It would depend upon the font formats that FreeBSD accepts in usr/share/syscons/fonts. You can use FontForge to convert a TTF font into other formats. According to this blog post, FreeBSD accepts the Slackware .fnt.gz format (the .gz just indicates it is zipped). The Linux console uses .psf.gz fonts. You might try one of those to see if it works, if so you ...


4

TTF/OTF/Type1 fonts are vector fonts which describe how to draw characters using mathematics that draw bézier curves. This allows the same description of a character to scale up or down nicely. BDF/PCF/PSF fonts are bitmap fonts meaning they describe a character as pixels in a grid. These tend to look ugly and blocky when scaled up, but are perfect for a ...


4

On most if not all terminal emulators, you can't set different font sizes or different fonts, only colors and a few attributes (bold, underlined, standout). In bash (or in zsh or any other shell), you can use the terminal escape sequences directly (apart from a few exotic ones, all terminals follow xterm's lead these days). CSI is ESC [, written $'\e[' in ...


4

Okay, I figured this out. From the man page of fonts-conf, the property weight sets the weight of the bold face, and not the weight of the font. This was why changing weight lead to a bolder boldface rather than change the whole font. What I was looking for was emboldening which enables synthetic font emboldening. Using that in ~/.fonts.conf solved the ...


4

Before you do anything else, upgrade your Debian distribution to at least Squeeze. Squeeze has been the active stable tree for a long time now (and will likely be superseded by Wheezy sometime this year) and Lenny is more than a year past its end-of-life date. What that means is that not only is all of its software dangerously outdated, it hasn't been ...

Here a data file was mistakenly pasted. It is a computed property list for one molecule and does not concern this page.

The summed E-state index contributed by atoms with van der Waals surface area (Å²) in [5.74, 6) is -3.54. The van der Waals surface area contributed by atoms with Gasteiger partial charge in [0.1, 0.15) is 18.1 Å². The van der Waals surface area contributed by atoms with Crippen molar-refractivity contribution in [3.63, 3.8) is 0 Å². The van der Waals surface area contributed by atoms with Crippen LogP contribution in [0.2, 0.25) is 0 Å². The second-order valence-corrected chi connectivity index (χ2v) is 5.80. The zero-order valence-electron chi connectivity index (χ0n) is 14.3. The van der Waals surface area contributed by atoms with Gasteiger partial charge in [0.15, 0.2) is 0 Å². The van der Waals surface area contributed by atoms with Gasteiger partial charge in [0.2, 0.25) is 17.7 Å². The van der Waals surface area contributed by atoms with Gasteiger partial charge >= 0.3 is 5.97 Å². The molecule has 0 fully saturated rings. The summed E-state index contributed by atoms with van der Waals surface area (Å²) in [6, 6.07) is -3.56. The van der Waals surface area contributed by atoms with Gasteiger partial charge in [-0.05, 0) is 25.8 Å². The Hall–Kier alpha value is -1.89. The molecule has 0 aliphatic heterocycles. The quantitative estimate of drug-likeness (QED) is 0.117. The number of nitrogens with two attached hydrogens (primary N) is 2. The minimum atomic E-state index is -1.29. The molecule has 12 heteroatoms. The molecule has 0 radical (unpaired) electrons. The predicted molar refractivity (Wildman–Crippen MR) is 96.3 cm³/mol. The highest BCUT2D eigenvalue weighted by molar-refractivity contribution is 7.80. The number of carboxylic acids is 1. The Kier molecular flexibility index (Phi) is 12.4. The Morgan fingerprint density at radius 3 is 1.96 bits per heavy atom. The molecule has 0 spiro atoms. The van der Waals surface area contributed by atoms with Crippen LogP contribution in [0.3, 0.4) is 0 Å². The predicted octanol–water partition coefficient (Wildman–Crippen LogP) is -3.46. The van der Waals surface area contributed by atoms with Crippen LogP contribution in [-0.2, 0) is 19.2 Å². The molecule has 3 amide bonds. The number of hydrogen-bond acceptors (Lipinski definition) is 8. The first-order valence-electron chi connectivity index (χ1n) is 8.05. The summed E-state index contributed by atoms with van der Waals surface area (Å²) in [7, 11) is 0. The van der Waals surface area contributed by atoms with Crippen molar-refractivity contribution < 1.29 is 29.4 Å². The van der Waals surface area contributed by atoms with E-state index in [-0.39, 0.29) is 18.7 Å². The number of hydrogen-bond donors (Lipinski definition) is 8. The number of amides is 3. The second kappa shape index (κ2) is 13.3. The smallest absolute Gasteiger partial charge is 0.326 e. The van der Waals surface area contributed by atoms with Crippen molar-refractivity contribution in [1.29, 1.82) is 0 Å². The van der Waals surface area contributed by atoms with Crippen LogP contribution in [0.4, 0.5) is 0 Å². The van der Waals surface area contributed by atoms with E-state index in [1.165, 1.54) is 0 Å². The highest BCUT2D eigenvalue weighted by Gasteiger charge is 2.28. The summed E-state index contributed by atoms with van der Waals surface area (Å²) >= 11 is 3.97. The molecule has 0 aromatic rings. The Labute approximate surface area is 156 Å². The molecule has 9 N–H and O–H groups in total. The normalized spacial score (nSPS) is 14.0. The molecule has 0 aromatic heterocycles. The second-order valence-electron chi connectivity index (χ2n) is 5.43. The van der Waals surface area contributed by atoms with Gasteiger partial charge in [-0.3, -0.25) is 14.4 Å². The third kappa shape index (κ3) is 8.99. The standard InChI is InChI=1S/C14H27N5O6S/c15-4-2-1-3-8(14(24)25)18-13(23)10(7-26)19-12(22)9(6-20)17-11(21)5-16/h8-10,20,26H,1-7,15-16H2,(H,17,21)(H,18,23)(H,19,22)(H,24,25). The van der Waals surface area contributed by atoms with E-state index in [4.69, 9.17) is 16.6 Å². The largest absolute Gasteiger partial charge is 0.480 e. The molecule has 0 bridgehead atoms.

4

Arial and Verdana were released as part of the "Core Fonts for the Web" project. These are still freely [legally] available and easy to install in Linux. Tahoma... and newer fonts like Calibri ... heh, I think it's very unlikely that these could ever be had [legally] for free.


4

Most modern applications, including all Gtk (→ GNOME) and Qt (→ KDE) applications, use xft, which performs the rendering client-side and sends an image to the server. (Possibly via the XRender extension, but it's an image that gets sent for rendering, not text). So for these applications the X server has no notion of fonts. You can't do any better than ...


3

I had problems with Tshepang's method, but this worked for me (source): cd /usr/local/src/ wget http://fedora.missingbox.co.nz/core-fonts.rpm yum localinstall --nogpgcheck core-fonts.rpm


3

Here are some of my suggestions: Have you enabled the unicode useflag? Without it zsh won't be compiled with Unicode support. If you're using bash, it should have Unicode support through libreadline. Also, ksh and tcsh don't support Unicode at all. It could also be your locale or font selections, but they look fine from what I can gather. Just make sure ...


3

It depends on your distribution. Arch Linux In Arch Linux, once you have selected the font from /usr/share/kbd/keymaps/ that you would like to set, you need to add it to your /etc/rc.conf like so: CONSOLEFONT="lat2-16" and then add the consolefont hook to your /etc/mkinitcpio.conf HOOKS="base udev autodetect pata scsi sata filesystems consolefont" ...